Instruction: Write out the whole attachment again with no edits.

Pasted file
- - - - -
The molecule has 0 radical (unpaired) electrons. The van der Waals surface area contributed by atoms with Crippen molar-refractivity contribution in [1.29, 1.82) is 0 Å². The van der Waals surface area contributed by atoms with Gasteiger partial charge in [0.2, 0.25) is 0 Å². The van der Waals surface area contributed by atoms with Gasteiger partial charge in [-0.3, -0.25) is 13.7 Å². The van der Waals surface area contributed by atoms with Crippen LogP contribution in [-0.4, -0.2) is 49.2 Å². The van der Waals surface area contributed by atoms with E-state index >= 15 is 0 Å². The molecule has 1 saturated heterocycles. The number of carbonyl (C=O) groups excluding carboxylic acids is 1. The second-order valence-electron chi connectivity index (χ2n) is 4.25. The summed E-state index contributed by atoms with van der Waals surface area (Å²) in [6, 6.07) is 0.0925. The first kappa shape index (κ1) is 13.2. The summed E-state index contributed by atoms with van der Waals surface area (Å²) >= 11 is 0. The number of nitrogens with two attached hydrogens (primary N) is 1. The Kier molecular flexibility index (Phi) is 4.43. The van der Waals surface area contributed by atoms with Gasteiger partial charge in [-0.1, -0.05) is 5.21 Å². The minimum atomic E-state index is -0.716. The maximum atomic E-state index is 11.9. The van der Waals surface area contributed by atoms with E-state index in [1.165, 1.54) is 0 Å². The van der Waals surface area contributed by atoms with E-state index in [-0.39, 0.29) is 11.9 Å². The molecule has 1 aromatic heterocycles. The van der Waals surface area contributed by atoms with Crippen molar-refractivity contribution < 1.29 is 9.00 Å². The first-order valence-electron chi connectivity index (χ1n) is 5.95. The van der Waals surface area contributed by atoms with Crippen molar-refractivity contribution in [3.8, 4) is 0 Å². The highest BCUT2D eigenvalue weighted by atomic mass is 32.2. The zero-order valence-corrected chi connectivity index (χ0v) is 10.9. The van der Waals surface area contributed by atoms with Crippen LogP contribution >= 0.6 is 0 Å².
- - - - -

The molecule has 0 radical (unpaired) electrons. The van der Waals surface area contributed by atoms with Crippen molar-refractivity contribution in [1.29, 1.82) is 0 Å². The van der Waals surface area contributed by atoms with Gasteiger partial charge in [0.2, 0.25) is 0 Å². The van der Waals surface area contributed by atoms with Gasteiger partial charge in [-0.3, -0.25) is 13.7 Å². The van der Waals surface area contributed by atoms with Crippen LogP contribution in [-0.4, -0.2) is 49.2 Å². The van der Waals surface area contributed by atoms with E-state index >= 15 is 0 Å². The molecule has 1 saturated heterocycles. The number of carbonyl (C=O) groups excluding carboxylic acids is 1. The second-order valence-electron chi connectivity index (χ2n) is 4.25. The summed E-state index contributed by atoms with van der Waals surface area (Å²) in [6, 6.07) is 0.0925. The first kappa shape index (κ1) is 13.2. The summed E-state index contributed by atoms with van der Waals surface area (Å²) >= 11 is 0. The number of nitrogens with two attached hydrogens (primary N) is 1. The Kier molecular flexibility index (Phi) is 4.43. The van der Waals surface area contributed by atoms with Gasteiger partial charge in [-0.1, -0.05) is 5.21 Å². The minimum atomic E-state index is -0.716. The maximum atomic E-state index is 11.9. The van der Waals surface area contributed by atoms with E-state index in [1.165, 1.54) is 0 Å². The van der Waals surface area contributed by atoms with E-state index in [-0.39, 0.29) is 11.9 Å². The molecule has 1 aromatic heterocycles. The van der Waals surface area contributed by atoms with Crippen molar-refractivity contribution < 1.29 is 9.00 Å². The first-order valence-electron chi connectivity index (χ1n) is 5.95. The van der Waals surface area contributed by atoms with Crippen molar-refractivity contribution in [3.8, 4) is 0 Å². The highest BCUT2D eigenvalue weighted by atomic mass is 32.2. The zero-order valence-corrected chi connectivity index (χ0v) is 10.9. The van der Waals surface area contributed by atoms with Crippen LogP contribution >= 0.6 is 0 Å².